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Warpia Wireless USB PC to TV review: Warpia Wireless USB PC to TV

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MSRP: $179.99

The Good Wirelessly streams audio and video from PC; Windows XP, Vista, 7, beta Mac support; HD video up to 720p; simple setup; SXVGA+ and HDMI-out support.

The Bad Mac full-screen video is choppy; no included cables like VGA or HDMI; sensitive to line of sight; analog stereo audio only.

The Bottom Line If your laptop isn't equipped with an HDMI port, the Warpia Wireless system is worth checking out if you're trying to get audio and video from a laptop to your HDTV.

Visit for details.

7.0 Overall
  • Design 7
  • Features 7
  • Performance 7

It seems that every PC laptop these days offers a convenient HDMI-out port that connects directly to an HDTV, allowing you to transform a big screen into an additional monitor. For those with laptops missing that vital HDMI slot, especially anyone with an Apple laptop, there aren't too many options in accomplishing the same end result.

Last year we looked at the IOGear Wireless Audio/Video Kit, which was a bit expensive and kind of a pain to set up. Regardless, once up and running, it did exactly what it was supposed to. We wish it came with some sort of HDMI support, the absence of which severely hindered our decision to recommend the product.

With the Warpia USB-to-TV system, we've found a similar product with an overall better design and improved functionality. If your laptop isn't equipped with an HDMI port, this system is worth checking out if you want to get audio and video from a laptop to your HDTV.

The Warpia system consists of two main devices, a USB transmitter and a USB AV receiver. The receiver also has a detachable USB dongle that can be positioned in one of two orientations. The unit can also be wall-mounted, though keep in mind it still must be close enough to attach to an HDTV or receiver.

The receiver can house the USB dongle in two separate orientations.

The USB transmitter is a right-angled dongle that can rotate 270 degrees for optimal reception. It's no bigger than a standard-size thumbdrive and has a green LED light that blinks during operation. The receiving base offers a standard VGA port, HDMI-out, and 1/8-inch audio port. The base also requires power from the included AC adapter.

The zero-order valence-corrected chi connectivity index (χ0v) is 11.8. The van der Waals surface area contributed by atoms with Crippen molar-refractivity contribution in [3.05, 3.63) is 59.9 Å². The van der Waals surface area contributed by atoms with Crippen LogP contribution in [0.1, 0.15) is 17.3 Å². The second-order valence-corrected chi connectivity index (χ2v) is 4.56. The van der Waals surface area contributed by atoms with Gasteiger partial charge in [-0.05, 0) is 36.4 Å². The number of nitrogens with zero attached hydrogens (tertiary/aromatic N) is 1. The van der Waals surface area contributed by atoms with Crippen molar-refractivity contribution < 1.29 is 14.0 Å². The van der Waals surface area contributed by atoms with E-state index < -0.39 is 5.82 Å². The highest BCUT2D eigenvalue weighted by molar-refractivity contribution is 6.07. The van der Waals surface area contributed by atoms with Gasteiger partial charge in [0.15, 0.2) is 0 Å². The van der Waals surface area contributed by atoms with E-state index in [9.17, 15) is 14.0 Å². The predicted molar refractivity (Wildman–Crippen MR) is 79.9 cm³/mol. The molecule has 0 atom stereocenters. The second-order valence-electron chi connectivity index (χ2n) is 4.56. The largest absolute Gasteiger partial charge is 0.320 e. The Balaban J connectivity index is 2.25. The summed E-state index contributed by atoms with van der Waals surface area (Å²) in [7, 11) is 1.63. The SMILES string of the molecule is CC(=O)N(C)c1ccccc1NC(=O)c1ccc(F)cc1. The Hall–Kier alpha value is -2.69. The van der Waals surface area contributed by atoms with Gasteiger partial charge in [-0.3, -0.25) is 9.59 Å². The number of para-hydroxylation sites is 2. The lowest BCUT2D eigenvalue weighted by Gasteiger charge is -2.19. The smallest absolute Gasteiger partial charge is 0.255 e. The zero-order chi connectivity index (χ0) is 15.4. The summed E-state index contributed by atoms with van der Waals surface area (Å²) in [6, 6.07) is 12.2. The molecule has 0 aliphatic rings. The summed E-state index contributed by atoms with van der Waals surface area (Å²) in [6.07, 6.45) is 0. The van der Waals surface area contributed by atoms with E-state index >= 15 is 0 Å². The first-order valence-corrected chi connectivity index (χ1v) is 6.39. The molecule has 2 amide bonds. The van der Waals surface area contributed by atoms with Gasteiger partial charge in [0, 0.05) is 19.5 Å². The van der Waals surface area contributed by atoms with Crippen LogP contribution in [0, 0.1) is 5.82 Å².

We were surprised at how simple setup was. Though the system comes with an installation CD, the company's Web site has the most updated drivers for the included devices. Both the transmitter and receiver operate on separate firmware, so you'll garner the best performance results with the latest versions of each.

During software and driver installation, the application will ask for the transmitter to be plugged in, followed by the receiver. Once both are updated and confirmed, the installed Wireless USB Manager takes care of everything else.

There's a certain comfort in the plug-and-play convenience the Warpia provides, as each time we plugged the transmitter dongle in, the signal instantly jumped over to our receiver and the HDTV it was tethered to.

We did have a slight issue with our laptop screen automatically adjusting its own resolution, but it was nothing a quick display setting change couldn't fix. When connected, the Warpia system allows you either mirror or extend your current screen to an HDTV. All of these settings are easily accessible via the system tray icon that's installed during the initial one-time setup.

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